I often talk with victims of Parental Alienation who are tremendously frustrated by their inability to effectively describe PA. Friends, associates, and even family often find it extremely difficult to understand the alienation process and how it could possibly work unless the targeted parent was somehow to blame. It is beyond their understanding that a child could develop so much animosity toward a parent that actually loves them and has done nothing to deserve the hate and rejection. And, the fact that Family Courts tend to side with the manipulative parent naively lends more inaccurate evidence that the targeted parent is either abusive, neglectful, or simply a poor parent.
I have found that sometimes people can better understand if they think about parental alienation in the same context as a cult. As with a child, nobody wakes up one morning and decides to join a cult. Cults recruit members by identifying vulnerable individuals and methodically developing a relationship over a period of time where the cult replaces the family in fulfilling the targeted individual’s emotional needs. There are few individuals suffering greater emotional distress than a child caught in the middle of a toxic divorce. The mystery has always been how cult leaders and alienating parents do it.
In the 1930’s the sociologist, Max Weber identified the dynamic he called “Charismatic Authority.” An individual with Charismatic Authority is perceived by the target as a loving and sheltering individual who can relieve the fears, tensions and instability experienced by the child target/recruit. The target eventually learns to trust and rely on the charismatic individual and eventually becomes fully dependent on the leadership of that individual. Cult members truly believe what they are told and taught by their leader.
If we think of Parental Alienation as a process or dynamic exercised by a disordered parent it helps to think of the relationship as a mini-cult. Who has more inherent charisma or commands more love and respect from the child than a parent. The parent naturally commands charismatic authority with his or her own child. If he or she uses that charismatic authority to manipulate the child against the other parent the process is extremely similar to cult recruitment. All the techniques used in cult recruitment can be identified in the relationship between an abusive parent and a targeted child. Behavior such as “love bombing,” the promise of physical and emotional security, threats (even if implied) of withdrawal from the relationship or expelling the target, communicating hurt to the target if he or she expresses an interest to withdraw, so-called “Gas lighting,” and even sexual abuse are all tools used by both cult leaders and parents who choose to create a dependent relationship and turn their own children against the other parent. In both cases the target is a victim who often fails to recover to live happy or normal lives.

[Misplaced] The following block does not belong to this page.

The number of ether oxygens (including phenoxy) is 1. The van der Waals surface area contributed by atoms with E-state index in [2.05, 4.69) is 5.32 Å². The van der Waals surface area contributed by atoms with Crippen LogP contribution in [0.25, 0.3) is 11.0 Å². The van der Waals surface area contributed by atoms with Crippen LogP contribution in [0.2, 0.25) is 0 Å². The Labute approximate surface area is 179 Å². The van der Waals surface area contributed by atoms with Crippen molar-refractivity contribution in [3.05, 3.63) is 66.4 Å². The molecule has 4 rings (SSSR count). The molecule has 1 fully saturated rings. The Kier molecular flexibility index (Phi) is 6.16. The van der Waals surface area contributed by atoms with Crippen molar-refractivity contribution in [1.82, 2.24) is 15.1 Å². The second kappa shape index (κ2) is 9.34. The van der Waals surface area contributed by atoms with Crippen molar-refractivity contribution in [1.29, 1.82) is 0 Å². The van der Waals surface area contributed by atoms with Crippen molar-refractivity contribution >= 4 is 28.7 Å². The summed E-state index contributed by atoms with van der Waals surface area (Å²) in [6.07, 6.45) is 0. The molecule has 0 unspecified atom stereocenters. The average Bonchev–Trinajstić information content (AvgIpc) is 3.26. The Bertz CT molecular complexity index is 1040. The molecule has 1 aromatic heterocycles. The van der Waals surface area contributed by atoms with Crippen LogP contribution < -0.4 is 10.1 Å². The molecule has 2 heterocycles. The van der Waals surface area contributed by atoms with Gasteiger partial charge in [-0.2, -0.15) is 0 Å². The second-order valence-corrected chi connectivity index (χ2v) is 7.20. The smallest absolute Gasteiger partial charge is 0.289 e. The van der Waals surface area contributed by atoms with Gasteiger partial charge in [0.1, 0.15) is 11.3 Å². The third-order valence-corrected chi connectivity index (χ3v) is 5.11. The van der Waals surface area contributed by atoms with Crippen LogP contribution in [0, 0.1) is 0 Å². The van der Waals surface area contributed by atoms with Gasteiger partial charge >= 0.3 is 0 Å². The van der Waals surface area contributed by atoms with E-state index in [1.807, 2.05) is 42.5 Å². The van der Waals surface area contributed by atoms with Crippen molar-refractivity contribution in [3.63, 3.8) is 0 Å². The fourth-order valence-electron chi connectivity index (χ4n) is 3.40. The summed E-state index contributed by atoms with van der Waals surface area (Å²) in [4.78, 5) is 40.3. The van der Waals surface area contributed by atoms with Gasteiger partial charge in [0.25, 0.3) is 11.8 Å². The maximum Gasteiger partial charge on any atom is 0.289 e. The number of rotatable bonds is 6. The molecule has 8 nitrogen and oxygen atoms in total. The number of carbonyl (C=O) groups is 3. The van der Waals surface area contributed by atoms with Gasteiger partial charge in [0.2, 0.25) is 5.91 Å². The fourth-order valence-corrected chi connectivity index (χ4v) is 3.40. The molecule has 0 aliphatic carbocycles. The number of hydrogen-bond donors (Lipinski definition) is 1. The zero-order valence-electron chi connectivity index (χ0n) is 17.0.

Many of us who have experienced Parental Alienation know that offenders are often people with Narcissistic Personality Disorder. Is there any doubt that cult leaders share this same disorder? A section of “Tears In The Rain” is devoted to the similarity of cults and Parental Alienation and the concept of “Charismatic Authority.”
For what it’s worth, I recommend that victimized parents become familiar with the process of cult recruitment. Not only can this familiarity help the victimized parent truly internalize that this terrible process is not their fault but it might also help friends, family, and associates better understand the process.
If anybody who reads this has any more insight I would ask you to please post it on this blog.